Saturday, May 23, 2015

Independent Film Festival Boston 2015 Day #08: Me and Earl and the Dying Girl

Last night of the festival, by which point everyone is kind of worn out and it's probably a good thing that we're only in for one film that night. One thing that seemed kind of surprising was just how low-key things felt compared to period years. Brian mostly did solo emcee duty at the big events like opening and closing nights, compared to a larger team in previous years, and while the festival lineup didn't feel scaled-down, especially if you like documentaries, I do think they were stretched a little thinner than usual this year. Hopefully the successful matching-donation drive has them in better shape going into 2016.

WBUR's Erin Trahan & ME AND EARL AND THE DYING GIRL writer James Andrews at IFFBoston 2015

I don't think I got a single photo of WBUR contributor Erin Trahan and Me and Earl and the Dying Girl writer James Andrews that didn't look goofy or blurry, so we may as well just run with it.

As you might guess from looking at it, this turned out to be a really fun Q&A. It was the second of the festival that had someone who interviews for a living directing things, and I think that can really help set the tone, raising the bar for the quality of questions, potentially redirecting the ones festival veterans groan at toward something more interesting and specific, and the like. It also helps that Andrews was an enthusiastic participant. There was a fair amount of talk about how screenwriting requires pretty ruthless self-editing compared to writing a novel, and that adapting your own book might make it even worse - you knew that was good, after all!

I'm mildly curious to read the book, because one thing that really makes the movie work is just how visual it is: Greg and (as we layer discover) Rachel are both people who create things in visual media, and they wind up really feeling like they were designed for a movie rather than a book. It's the area where Andrews had to say you'd have to ask Alfonso Gomez-Rejon (the director) most, and I hope some folks did get a few good questions in when a much bigger combo of the cast and crew visited the Brattle a few weeks later.

Something else fun: Andrews set the story in the part of Pittsburgh where he few up, and add a result the film wound up shooting in the very house he lived in. How old (now-shuttered) high school, too, unless I'm confusing that with some other movies story.

Which can happen when these things are Ttaking so long to get through, but at least I'm finishing this up before the next festival, which is a first for 2015. Some crazy catch-up to get done before Fantasia swallows everything; here's hoping that's possible.

Me and Earl and the Dying Girl

* * * 1/2 (out of four)
Seen 29 April 2015 in Coolidge Corner Theatre #1 (Independent Film Festival Boston 2015, DCP)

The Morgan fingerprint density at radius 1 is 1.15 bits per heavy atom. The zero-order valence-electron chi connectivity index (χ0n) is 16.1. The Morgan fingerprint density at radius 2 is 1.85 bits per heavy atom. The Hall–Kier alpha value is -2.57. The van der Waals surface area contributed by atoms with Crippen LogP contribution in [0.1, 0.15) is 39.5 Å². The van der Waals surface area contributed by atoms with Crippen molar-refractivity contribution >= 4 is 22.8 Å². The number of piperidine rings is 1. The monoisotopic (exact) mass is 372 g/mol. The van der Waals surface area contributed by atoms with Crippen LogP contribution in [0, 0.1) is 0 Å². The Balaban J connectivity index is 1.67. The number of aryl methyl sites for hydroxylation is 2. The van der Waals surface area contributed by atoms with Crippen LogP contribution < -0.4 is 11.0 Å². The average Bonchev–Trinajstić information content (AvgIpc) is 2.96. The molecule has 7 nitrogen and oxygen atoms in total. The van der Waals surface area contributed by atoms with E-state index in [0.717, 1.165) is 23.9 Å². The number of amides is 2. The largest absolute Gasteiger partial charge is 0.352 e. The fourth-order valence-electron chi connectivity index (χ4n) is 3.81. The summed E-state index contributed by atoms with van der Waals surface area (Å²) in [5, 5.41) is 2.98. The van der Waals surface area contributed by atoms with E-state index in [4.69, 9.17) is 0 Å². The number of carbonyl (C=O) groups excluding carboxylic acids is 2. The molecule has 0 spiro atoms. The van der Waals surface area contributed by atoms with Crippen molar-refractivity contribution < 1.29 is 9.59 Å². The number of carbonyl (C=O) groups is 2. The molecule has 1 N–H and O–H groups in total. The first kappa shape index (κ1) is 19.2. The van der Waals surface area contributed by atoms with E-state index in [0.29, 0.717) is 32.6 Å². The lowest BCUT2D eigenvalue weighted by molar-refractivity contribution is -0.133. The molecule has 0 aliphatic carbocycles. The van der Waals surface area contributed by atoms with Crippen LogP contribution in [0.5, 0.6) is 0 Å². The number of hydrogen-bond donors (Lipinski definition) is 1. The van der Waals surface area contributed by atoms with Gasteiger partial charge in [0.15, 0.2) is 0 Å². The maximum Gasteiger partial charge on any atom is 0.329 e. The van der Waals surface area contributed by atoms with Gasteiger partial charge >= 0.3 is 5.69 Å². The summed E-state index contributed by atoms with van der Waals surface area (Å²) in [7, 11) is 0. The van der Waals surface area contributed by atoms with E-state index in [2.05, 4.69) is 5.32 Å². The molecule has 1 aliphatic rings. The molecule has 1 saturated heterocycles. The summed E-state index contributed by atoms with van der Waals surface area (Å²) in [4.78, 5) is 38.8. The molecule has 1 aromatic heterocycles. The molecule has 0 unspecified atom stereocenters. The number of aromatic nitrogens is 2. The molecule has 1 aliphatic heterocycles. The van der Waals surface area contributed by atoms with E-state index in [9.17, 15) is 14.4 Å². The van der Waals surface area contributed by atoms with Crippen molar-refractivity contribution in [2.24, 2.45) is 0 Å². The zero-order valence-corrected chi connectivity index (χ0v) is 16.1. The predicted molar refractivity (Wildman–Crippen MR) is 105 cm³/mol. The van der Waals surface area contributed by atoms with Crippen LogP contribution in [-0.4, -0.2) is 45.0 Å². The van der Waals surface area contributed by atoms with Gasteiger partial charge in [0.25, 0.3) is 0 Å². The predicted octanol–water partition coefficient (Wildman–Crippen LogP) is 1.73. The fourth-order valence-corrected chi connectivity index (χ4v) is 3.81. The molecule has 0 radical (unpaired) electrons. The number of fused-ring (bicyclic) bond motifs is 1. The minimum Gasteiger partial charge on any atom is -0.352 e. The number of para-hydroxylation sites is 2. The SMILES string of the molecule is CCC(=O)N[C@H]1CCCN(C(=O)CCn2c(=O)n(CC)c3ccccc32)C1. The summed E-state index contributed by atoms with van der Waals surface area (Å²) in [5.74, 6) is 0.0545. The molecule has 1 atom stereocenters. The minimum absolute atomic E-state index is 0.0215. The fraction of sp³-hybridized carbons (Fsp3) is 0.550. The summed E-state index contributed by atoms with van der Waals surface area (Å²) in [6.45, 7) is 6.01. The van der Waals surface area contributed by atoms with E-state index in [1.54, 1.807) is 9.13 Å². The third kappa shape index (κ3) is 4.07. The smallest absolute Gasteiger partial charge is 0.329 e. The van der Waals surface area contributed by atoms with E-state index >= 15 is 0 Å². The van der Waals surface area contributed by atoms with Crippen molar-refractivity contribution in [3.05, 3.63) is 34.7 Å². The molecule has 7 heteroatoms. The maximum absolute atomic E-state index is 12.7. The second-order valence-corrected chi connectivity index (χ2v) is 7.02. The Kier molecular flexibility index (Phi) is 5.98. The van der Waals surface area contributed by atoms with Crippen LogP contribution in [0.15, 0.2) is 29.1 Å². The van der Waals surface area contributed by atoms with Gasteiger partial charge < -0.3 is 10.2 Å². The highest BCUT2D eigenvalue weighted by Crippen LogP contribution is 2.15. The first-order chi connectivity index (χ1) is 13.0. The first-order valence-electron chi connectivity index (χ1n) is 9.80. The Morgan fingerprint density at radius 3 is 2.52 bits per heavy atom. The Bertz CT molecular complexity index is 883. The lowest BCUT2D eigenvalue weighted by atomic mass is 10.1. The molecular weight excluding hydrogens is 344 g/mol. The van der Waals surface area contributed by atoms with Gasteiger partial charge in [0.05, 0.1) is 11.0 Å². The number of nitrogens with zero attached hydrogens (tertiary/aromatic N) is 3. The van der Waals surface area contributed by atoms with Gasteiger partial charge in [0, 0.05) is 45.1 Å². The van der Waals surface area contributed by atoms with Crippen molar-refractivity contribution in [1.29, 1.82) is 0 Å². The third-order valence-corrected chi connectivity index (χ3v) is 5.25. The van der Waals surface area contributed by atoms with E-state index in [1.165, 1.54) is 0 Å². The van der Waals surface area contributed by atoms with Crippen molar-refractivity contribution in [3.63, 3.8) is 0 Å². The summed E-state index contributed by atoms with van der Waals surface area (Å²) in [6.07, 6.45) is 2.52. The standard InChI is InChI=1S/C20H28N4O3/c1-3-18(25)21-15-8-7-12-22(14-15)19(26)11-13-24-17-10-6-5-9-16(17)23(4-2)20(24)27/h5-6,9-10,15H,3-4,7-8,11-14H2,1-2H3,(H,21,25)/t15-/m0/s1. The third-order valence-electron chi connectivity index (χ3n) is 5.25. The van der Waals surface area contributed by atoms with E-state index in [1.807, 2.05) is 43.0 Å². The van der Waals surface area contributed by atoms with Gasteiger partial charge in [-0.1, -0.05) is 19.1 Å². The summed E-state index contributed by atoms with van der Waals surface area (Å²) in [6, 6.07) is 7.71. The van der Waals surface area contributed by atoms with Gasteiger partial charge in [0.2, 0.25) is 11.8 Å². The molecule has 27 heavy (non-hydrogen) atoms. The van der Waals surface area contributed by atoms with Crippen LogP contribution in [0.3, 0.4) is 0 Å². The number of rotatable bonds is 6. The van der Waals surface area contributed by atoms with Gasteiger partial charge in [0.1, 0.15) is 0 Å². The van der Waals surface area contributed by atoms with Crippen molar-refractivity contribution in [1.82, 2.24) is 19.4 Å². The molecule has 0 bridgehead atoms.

There are plenty of reasons to be wary of Me and Earl and the Dying Girl; from the start, it's got a seeming tendency to be glib and self-aware in a way that doesn't always do it many favors. That's why it must eventually be relentless in making those properties work for it, and while I don't really see enough teen-oriented movies that I can conclusively say that this is one of the best in recent memory, it's both impressively well-intentioned and entertaining, and not a whole lot of movies for any demographic manage both at once.

"Me", in this case, refers to Greg Gaines (Thomas Mann), just starting his senior year of high school, where he had made a concerted effort to stay on speaking terms with all groups but not part of any; he even refers to his best friend Earl (Ronald Cyler II) as his "colleague" (they shoot silly sort films together). Now, though, his mother (Connie Britton) has told him that Rachel Kushner (Olivia Cooke), a girl in his class he hadn't spoken to in years, has cancer, and he's to go spend some time with her. He's none too enthusiastic, but she turns out to be nice, and actually kind of fun when they are able to get their minds off this horrible thing hanging over her.

We see that quickly - the first scene with just Greg and Rachel is one of the film's best. It starts out as this really miserable, uncomfortable thing, two people stuck in a situation that is obviously uncomfortable, but also kind of insulting to them, and in a way the fact that they're both kind of annoyed with being thrown together is what lets them get to the point where they're demonstrating the same sort of sense of humor and throwing their awkward jokes back at each other. It takes very little time to see Rachel as more than a plot device and Greg as more than the too-clever creation of an adult writer.

Full review on EFC.

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